Microsoft's alternative proposal for Yahoo involves Microsoft buying Yahoo's search business and taking a minority passive stake in the company, once Yahoo has spun off its Asian assets, a person familiar with the discussions said on Monday.
The proposal is little more than an outline reflecting Microsoft's thinking, and does not yet include a value for Yahoo's search business, said the source, who was not authorized to speak on the record because the discussions are confidential.
Microsoft said earlier that it proposed an alternative deal to Yahoo rather than a full acquisition. But that move was unlikely to win favor with financier Carl Icahn, a person familiar with his thinking said.
Icahn launched a proxy campaign on Thursday to replace Yahoo's board with directors who would reopen talks with Microsoft , saying Yahoo had acted irrationally in refusing the giant software company's $47.5 billion bid.
Options Investors Betting on a Deal
Option investors on Monday are betting heavily that Yahoo may strike a deal of some sort with Microsoft, spurred in part by pressure from Icahn.
As part of the alternative deal proposed by Microsft, the company would also buy a minority stake in what remains of the company after Yahoo sells its Asian assets, the source said.
Representatives of software giant Microsoft and Yahoo, the No. 2 U.S. search engine after Google Inc , declined to comment.
"The question now is what form this deal will take," said Joe Kinahan, chief derivatives strategist at online brokerage thinkorswim in Chicago. "During Monday's (option) trading, the perception was that this deal would get done at $30 (per share) or better."
Microsoft said it had proposed an alternative deal to Yahoo over the weekend, rather than a full acquisition of Yahoo as it had originally proposed.
Yahoo shares rose almost 2 cents to close at $27.68 on Nasdaq. In the U.S. options market, roughly 169,000 calls and 163,000 puts traded in Yahoo, below its average daily volume 430,000 contracts, according to option analytics firm Trade Alert.
But a large part of the put volume was largely due to more than 57,000 lots traded in the July $27.50 puts, which might have been sold as part of a large spread or a closing trade, both of which are typically perceived as bullish transactions.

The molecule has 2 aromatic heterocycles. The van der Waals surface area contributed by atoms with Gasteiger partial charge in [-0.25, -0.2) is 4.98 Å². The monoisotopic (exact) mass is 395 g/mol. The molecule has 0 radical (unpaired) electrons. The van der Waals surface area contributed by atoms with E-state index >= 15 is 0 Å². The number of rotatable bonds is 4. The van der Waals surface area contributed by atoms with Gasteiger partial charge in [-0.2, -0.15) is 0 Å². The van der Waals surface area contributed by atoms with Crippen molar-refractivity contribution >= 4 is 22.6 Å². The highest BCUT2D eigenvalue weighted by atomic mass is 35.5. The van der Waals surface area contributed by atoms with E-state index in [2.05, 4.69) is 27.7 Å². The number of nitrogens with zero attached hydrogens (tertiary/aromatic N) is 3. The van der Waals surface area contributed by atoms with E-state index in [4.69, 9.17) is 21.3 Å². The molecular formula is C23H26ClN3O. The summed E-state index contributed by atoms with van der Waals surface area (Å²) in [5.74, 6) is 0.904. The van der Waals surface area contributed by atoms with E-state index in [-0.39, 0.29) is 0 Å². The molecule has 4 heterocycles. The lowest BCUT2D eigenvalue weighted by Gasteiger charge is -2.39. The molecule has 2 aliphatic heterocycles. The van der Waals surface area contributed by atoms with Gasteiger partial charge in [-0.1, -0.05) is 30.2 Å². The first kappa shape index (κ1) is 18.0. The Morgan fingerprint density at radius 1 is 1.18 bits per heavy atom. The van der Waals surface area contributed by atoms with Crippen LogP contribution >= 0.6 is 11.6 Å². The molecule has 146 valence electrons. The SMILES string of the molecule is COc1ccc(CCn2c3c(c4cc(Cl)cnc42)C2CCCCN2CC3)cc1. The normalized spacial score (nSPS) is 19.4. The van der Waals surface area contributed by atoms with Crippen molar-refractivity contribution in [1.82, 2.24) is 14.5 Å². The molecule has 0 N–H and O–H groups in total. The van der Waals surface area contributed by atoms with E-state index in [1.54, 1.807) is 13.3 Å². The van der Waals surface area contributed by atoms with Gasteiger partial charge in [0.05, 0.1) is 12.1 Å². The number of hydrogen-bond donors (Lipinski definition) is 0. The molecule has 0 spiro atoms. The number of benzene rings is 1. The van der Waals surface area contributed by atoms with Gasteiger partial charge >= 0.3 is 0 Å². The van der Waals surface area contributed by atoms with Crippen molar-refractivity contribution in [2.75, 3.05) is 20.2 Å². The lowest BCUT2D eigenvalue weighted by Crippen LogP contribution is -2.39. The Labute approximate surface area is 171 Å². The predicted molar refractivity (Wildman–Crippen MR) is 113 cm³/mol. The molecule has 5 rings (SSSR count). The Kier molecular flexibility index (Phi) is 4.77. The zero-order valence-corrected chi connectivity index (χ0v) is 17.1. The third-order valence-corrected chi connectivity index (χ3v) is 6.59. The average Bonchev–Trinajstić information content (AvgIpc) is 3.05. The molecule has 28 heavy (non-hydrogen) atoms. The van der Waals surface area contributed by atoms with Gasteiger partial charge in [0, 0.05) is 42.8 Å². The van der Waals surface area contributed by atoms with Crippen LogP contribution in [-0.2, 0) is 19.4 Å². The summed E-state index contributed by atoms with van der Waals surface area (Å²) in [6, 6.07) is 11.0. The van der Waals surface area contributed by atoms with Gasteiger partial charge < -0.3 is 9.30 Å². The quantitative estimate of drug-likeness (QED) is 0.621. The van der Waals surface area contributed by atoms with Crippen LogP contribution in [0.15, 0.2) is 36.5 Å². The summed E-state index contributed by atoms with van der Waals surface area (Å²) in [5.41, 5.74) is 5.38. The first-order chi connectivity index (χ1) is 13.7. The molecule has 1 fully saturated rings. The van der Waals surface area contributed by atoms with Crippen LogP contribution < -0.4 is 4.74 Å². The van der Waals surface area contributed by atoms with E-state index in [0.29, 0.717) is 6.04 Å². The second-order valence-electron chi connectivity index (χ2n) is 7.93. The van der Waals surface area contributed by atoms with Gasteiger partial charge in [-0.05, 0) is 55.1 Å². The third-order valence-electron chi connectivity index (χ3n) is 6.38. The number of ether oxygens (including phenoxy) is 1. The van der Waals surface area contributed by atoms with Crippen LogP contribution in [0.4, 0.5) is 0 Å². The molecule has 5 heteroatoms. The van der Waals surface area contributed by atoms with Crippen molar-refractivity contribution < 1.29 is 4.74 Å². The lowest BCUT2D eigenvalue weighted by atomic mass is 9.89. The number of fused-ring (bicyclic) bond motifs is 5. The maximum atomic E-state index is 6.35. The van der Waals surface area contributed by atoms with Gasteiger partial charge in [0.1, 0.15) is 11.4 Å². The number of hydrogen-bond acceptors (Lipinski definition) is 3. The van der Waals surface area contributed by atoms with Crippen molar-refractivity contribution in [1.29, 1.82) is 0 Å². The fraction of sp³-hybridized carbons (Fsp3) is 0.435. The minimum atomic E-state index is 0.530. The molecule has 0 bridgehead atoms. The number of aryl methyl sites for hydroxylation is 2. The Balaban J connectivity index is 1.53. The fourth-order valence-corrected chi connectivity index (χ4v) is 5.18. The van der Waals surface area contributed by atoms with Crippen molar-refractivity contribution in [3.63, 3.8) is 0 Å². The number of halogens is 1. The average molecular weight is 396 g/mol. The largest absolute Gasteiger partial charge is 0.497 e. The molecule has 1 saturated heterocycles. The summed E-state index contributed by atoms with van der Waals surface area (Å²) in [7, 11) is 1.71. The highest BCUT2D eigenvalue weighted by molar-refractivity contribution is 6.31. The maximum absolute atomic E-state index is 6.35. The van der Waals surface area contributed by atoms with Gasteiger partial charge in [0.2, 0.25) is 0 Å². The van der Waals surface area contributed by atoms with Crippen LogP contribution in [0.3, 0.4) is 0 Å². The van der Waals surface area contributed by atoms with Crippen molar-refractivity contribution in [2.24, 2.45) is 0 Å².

Speculators bought June and July calls allowing them to buy Yahoo shares from $27.50 to $32.50 in hopes of making a profit if the deal commences at those prices or better, Kinahan added.
"We were really active in buying July $30 and $32.50 calls. My customers believe that there will be some positive outcome in the Yahoo shareholders meeting due on July 3," said an options trader who declined to be identified.
"Traders are also rolling over their June positions into July in anticipating of that meeting," the trader said.
The Icahn Factor
The latest tactic in Microsoft's pursuit of Yahoo comes as the Internet media company faces a bruising proxy battle with financier Icahn, who is seeking to install his own slate of Yahoo directors.
Icahn, who holds a large number of Yahoo shares and options, filed a preliminary proxy on Monday to nominate 10 directors to Yahoo's board.
"Clearly there are investors out there who think Icahn's plan has teeth; or at least that Yahoo will get back to $31 if Microsoft comes back with that offer again," said Randy Frederick, director of derivatives at Charles Schwab.
Microsoft made a cash-and-stock offer of $31 per Yahoo share in late January. Earlier this month, Microsoft discussed raising that offer to $33, but walked away after Yahoo management held out for $37.
"The Icahn factor is very important," said Michael Schwartz, chief options strategist at Oppenheimer & Co. "Based upon his track record of enhancing stockholders' value, the June $30 calls look like a good speculative trade."
In order for the June $30 calls to be profitable, Yahoo shares would need to go above $30, plus the price of their premium. "Option investors believe that the deal will be worth more than $31," Schwartz said.